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Materialize: superior governance, workflows, and speed after upgrading from WordPress

Materialize Case Study
Materialize uses Stackbit to rapidly evolve their website and give marketers, lawyers, and HR professional independent control of their content.


Materialize offers a unique real-time database solution as a foundation for applications like machine learning prediction, consumer personalization, and fraud detection.

Materialize case study diagram

The Problem

As a fast moving software company, Materialize needed a website that could keep up. In order to support frequent product launches, Materialize needed to have teams across the company create and update webpages.

The company tried WordPress as their CMS. First, the marketing team managed WP internally but soon decided that keeping plug-ins updated and resolving conflicts between various pieces of WordPress was a poor use of their time.

Next, they outsourced WordPress management to an outside agency. This caused a new set of problems such as bottlenecks in getting updates made to pages while communicating with the agency. In addition, when legal, HR, or other teams wanted to make changes, they found coordinating these changes with marketing and the agency to be cumbersome.

Regardless of who managed WordPress, the system had weak governance. This was frustrating for editors who might overwrite each other changes. At the executive level, this was particularly worrisome in terms of oversight. Hattemer observed, "We just gave 20 people full access to WordPress and hoped they didn't screw it up... In the end, nobody was an advocate for WordPress.”

Finally, keeping the content up to date was challenging. Andy Hattemer, VP of Developer Marketing, gave an example: "If we change a URL and that address is referenced in 12 different pages, it's surprisingly hard to search across all these locations, find all the mentions of a particular URL, and update it."

We just gave 20 people full access to WordPress and hoped they didn't screw it up... In the end, nobody was an advocate for WordPress.

Andy Hattemer, VP of Developer Marketing

Options considered

The documentation team at Materialize had a different system that seemed promising. Docs employees used flat files managed through VS Code and git as source control. It was an agile way to create content, gather feedback, edit, publish, and deploy technical content to the web.

Going back to the previous example of changing a URL referenced in 12 pages, Hattemer said, "If we used git, this fix would be super straightforward."

However, the documentation process required significant technical fluency. Marketing, legal, HR, and other departments were experts in areas not related to software; it would be a poor use of time to train them in git.

By the same token, asking the documentation team to give up the power of their markdown and git system was a no-go. Their system gave them complete control even if it required significant technical expertise.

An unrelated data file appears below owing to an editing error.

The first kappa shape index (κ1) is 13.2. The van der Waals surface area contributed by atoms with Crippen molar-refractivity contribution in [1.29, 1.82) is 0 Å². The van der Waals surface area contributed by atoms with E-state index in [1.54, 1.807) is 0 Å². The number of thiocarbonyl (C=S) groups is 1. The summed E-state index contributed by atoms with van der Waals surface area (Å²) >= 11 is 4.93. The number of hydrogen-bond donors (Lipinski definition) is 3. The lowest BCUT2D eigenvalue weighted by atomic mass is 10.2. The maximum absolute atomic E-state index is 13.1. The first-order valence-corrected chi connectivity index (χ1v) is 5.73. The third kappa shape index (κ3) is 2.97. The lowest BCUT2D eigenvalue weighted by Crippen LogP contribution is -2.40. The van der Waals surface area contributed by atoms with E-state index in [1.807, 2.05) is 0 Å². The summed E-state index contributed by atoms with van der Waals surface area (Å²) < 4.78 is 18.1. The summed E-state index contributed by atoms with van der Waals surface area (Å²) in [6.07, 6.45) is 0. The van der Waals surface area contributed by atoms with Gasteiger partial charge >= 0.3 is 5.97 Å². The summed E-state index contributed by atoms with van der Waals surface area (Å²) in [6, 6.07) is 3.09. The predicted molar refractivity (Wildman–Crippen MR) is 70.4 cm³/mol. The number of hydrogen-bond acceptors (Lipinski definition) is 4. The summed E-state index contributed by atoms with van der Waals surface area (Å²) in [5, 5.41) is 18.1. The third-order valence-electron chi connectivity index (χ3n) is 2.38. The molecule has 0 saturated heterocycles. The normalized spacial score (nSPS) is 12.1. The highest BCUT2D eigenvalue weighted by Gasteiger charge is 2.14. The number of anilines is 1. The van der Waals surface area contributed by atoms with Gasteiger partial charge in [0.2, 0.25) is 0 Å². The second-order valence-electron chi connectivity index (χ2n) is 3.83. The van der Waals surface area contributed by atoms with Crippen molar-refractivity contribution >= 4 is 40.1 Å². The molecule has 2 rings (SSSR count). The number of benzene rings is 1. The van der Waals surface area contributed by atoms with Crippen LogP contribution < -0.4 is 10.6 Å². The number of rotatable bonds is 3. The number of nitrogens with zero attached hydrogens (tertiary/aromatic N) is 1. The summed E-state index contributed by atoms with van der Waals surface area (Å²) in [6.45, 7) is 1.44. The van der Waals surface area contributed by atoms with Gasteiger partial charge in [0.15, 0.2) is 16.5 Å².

The Stackbit approach is the ideal balance.

Andy Hattemer, VP of Developer Marketing

The Solution

Fortunately, Stackbit gave Materialize the best of both worlds: the speed, governance, and fine-grained control offered by git plus the intuitive and graphical interface of a traditional sitebuilder. And both developers and non-developers would all benefit from having a unified publishing format as well as visual previews that were not available in any of the previous options.

Andy Hattemer said, "The Stackbit approach is the ideal balance." He continued:

There were many small workflow steps that the modern Jamstack and javascript build process that developers have solved and users of traditional monolithic CMSs could not access. By switching to Stackbit, we got all these workflows + deployment improvements for free.

In other words, this new workflow gave non-technical users software-based "superpowers"–and delivered tremendous operational efficiencies to the entire team.

Stackbit's open system allowed Materialize significant cost savings over both their legacy WordPress CMS as well as alternative headless options. WordPress required Materialize to either pay expensive agency fees or burn internal resource to self-manage WP.

Alternatively, some competing headless vendors would have charged Materialize based on the number of contributors. For some web projects that might have dozens of pull-requesters, this would have increased cost by an order of magnitude. Thus, Stackbit delivered cost savings to Materialize on top of superior governance, editing, and deployment experience.

Next Steps

Today, there are at least four teams at Materialize outside of engineering that all benefit from Stackbit. The Legal department uses Stackbit to independently update terms and conditions, end-user agreements, and other legal language around the site. People Ops updates executive and team member bios on the website without intervention by design or engineering. Most importantly, several subteams within Marketing use the new system to build demand generation forms, optimize the website, improve SEO, and manage campaigns.

In the future, Materialize plans to make their web operation even more agile, efficient, and automated by using tools like GitHub actions to drive automatic merges of content. This puts Materialize in a great position to internationalize content for local content in multiple languages. Before they found Stackbit, this would have been a cumbersome and error-prone task. But now, site updates are easy, fast and all the team members can utilize them.

Materialize serves customers who need to build fast, large-scale, data-rich applications like machine learning predictions, consumer personalization, and fraud detection.


Materialize serves customers who need to build fast, large-scale, data-rich applications like machine learning predictions, consumer personalization, and fraud detection.